Vol. 12, No. 3,009 - The American Reporter - October 19, 2006

Make My Day

by Erik Deckers
American Reporter Humor Writer
Syracuse, Indiana

Printable version of this story

SYRACUSE, Ind. -- It's official: sex makes you stupid. At least if you're a bat.

This is according to a scientific study released in December 2005. Biologist Scott Pitnick of Syracuse University analyzed 334 species of bats to see if there was a correlation between the size of a male bat's testes and its brain. He found that if a species had more promiscuous females (meaning they mated more often with different bats), the males of the species had larger testes and smaller brains. But if the females were monogamous (had only one mate), the males had smaller testes and larger brains.

In other words, the more sex the bats had, the less evolved their brains were.

This is what is known in scientific circles as an inverse correlation. Among college-aged men, it's known as very bad news. It would also explain one church's recent monogamy publicity campaign: "Being Faithful is Just Plain Smart."

The results of the study have met with shock and concern, as people around the world ask, "Wait, you mean people can actually get jobs studying bat testicles?"

The study, "Mating system and brain size in bats" was published in the Journal of Icky Things I Wish I Didn't Know. Actually, it was published in the online British journal, "Proceedings of the Royal Society: Biological Science," which requires a subscription to access the articles, apparently to keep immature journalists like me from writing about it.

I first heard about the story at a meeting, where the news was met with guffaws and hoots of laughter. I'm sure the story raised a few eyebrows in newsrooms around the world. It has also prompted more than one wife to holler at her husband, "See?! See?! I told you you'd go stupid if we did that too much."

But this is a serious scientific discovery, and is worthy of greater discussion, rather than being reduced to schoolyard humor with a bunch of inane jokes. Like about how this only proves men only have one thing on their mind. Or they think with their reproductive system. Or these two bats walk into a bar and - never mind.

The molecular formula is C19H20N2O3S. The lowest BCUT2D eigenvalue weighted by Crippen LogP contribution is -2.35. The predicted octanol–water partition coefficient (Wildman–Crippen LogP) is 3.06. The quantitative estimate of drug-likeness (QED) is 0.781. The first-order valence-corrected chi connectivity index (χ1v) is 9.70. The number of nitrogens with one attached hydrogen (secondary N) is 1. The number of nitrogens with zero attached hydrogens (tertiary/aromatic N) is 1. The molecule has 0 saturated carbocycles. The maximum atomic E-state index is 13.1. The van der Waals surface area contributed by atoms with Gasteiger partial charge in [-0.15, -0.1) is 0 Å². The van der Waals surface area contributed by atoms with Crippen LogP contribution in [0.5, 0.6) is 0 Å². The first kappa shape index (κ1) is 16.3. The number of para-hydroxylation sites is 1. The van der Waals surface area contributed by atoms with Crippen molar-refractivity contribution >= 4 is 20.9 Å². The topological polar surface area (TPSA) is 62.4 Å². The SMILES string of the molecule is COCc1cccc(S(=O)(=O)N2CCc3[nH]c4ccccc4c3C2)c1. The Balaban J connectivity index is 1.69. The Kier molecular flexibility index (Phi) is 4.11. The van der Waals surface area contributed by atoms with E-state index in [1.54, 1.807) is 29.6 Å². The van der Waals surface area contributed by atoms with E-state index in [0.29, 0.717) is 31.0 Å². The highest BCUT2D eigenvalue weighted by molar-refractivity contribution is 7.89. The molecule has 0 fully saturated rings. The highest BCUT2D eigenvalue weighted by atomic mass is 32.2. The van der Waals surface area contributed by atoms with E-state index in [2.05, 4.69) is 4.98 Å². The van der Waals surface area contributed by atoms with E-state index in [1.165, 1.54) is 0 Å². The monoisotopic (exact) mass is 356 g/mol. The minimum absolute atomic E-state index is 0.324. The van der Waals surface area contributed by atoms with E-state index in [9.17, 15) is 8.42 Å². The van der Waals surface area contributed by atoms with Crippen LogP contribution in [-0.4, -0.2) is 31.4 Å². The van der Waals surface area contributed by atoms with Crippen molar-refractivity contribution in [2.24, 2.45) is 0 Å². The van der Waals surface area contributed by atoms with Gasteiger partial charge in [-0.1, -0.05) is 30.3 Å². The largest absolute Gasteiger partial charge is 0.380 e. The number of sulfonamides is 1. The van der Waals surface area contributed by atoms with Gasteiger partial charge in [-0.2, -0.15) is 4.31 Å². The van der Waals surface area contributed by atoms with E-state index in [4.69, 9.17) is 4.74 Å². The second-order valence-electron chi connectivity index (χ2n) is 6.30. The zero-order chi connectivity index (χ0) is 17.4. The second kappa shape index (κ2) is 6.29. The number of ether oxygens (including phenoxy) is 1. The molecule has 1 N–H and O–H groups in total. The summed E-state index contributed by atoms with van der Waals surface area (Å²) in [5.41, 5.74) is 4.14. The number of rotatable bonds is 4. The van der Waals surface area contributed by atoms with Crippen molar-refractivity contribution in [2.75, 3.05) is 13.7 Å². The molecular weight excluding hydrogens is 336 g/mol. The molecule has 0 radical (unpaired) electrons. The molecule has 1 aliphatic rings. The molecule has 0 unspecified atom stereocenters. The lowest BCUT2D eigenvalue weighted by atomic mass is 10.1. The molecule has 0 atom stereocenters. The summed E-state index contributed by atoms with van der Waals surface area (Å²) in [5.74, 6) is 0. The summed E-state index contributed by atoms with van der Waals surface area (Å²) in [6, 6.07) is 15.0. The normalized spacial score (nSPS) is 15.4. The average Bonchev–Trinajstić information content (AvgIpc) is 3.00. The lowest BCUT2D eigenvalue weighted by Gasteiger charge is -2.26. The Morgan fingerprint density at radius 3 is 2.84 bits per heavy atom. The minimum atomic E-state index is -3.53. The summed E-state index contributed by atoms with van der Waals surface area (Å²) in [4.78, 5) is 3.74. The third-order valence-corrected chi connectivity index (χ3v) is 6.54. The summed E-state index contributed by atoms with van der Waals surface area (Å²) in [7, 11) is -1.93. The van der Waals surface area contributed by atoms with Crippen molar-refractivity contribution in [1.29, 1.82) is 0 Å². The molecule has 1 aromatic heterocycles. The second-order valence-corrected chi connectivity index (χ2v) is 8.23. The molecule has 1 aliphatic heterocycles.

It's so serious in fact, that entire careers have been based on the study of reproductive systems of animals. So serious that Dr. Pitnick has published at least 31 other studies having to do with animal reproduction. So maybe that's why he's able to say things like this with a straight face:

"If female bats mate with more than one male, a sperm competition begins," Pitnick said in an Associated Press story. "The male who ejaculates the greatest number of sperm wins the game, and hence many bats have evolved outrageously big testes."

How outrageous? According to the study - which was co-authored by Kate Jones of Columbia University and Gerald Wilkinson of the University of Maryland - in species with promiscuous females, males had testes ranging anywhere from 0.6 percent to 8.5 percent of their total body mass. (That's the equivalent of a 200 pound man carrying around an extra 17 pounds.) In the species with monogamous females, the range was anywhere from 0.11 percent to 1.4 percent.

However, in the monogamous species, the average male brain size was about 2.6 percent of body weight - that's a 5.2-pound brain for a 200 pound man - whereas the average size for the oversexed bats was 1.9 percent, or 3.8 pounds. There was no indication of whether that meant that the less virile bats were also 55 percent smarter than the oversexed bats. Although I'm sure that's what the bigger-brained bats told themselves.

Believe it or not, these results surprised Pitnick, Jones, and Wilkinson, who had originally predicted that there would be a direct correlation between the two (bigger brain equals bigger testes). According to NewScientist.com, Pitnick and his colleagues had figured that in species with non-monogamous females, males would need bigger brains "in order to avoid being cuckolded."

But since brains and sperm cells both require a lot of energy, it could be that the different species evolved a preference for developing the organ that will help them reproduce more effectively.

Or it could just be a biological tradeoff, as most men fear. Men want to be both intelligent and virile, and most men hope they can achieve both. But if these studies translate into the human realm, it may mean bad news for those men who measure success through sexual

So they can do what these men have done for years: get a shiny red sports car and new hair plugs. It beats waiting for some scientist to administer an IQ test and start poking around your pants.

Copyright 2006 Joe Shea The American Reporter. All Rights Reserved.

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